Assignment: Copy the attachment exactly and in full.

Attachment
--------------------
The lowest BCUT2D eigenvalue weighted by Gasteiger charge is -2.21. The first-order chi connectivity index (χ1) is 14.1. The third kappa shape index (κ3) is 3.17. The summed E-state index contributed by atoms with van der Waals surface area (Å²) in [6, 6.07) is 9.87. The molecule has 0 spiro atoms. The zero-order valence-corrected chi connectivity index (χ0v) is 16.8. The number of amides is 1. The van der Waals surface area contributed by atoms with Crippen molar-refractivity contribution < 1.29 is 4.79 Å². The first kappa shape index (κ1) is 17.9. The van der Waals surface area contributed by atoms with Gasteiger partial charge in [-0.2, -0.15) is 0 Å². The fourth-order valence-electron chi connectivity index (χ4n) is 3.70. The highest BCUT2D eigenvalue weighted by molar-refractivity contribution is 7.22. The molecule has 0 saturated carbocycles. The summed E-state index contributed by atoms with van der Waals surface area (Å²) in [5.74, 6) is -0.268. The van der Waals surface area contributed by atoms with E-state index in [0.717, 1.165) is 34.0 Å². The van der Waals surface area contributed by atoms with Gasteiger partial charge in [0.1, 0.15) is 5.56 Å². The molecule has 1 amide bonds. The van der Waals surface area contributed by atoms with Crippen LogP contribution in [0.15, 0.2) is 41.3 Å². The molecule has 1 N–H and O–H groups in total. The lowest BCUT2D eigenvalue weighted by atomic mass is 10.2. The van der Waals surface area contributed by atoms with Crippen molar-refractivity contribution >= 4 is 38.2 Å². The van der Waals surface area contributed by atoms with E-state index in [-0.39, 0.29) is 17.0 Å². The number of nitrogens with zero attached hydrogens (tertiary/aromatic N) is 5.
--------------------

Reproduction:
The lowest BCUT2D eigenvalue weighted by Gasteiger charge is -2.21. The first-order chi connectivity index (χ1) is 14.1. The third kappa shape index (κ3) is 3.17. The summed E-state index contributed by atoms with van der Waals surface area (Å²) in [6, 6.07) is 9.87. The molecule has 0 spiro atoms. The zero-order valence-corrected chi connectivity index (χ0v) is 16.8. The number of amides is 1. The van der Waals surface area contributed by atoms with Crippen molar-refractivity contribution < 1.29 is 4.79 Å². The first kappa shape index (κ1) is 17.9. The van der Waals surface area contributed by atoms with Gasteiger partial charge in [-0.2, -0.15) is 0 Å². The fourth-order valence-electron chi connectivity index (χ4n) is 3.70. The highest BCUT2D eigenvalue weighted by molar-refractivity contribution is 7.22. The molecule has 0 saturated carbocycles. The summed E-state index contributed by atoms with van der Waals surface area (Å²) in [5.74, 6) is -0.268. The van der Waals surface area contributed by atoms with E-state index in [0.717, 1.165) is 34.0 Å². The van der Waals surface area contributed by atoms with Gasteiger partial charge in [0.1, 0.15) is 5.56 Å². The molecule has 1 amide bonds. The van der Waals surface area contributed by atoms with Crippen LogP contribution in [0.15, 0.2) is 41.3 Å². The molecule has 1 N–H and O–H groups in total. The lowest BCUT2D eigenvalue weighted by atomic mass is 10.2. The van der Waals surface area contributed by atoms with Crippen molar-refractivity contribution >= 4 is 38.2 Å². The van der Waals surface area contributed by atoms with E-state index in [-0.39, 0.29) is 17.0 Å². The number of nitrogens with zero attached hydrogens (tertiary/aromatic N) is 5.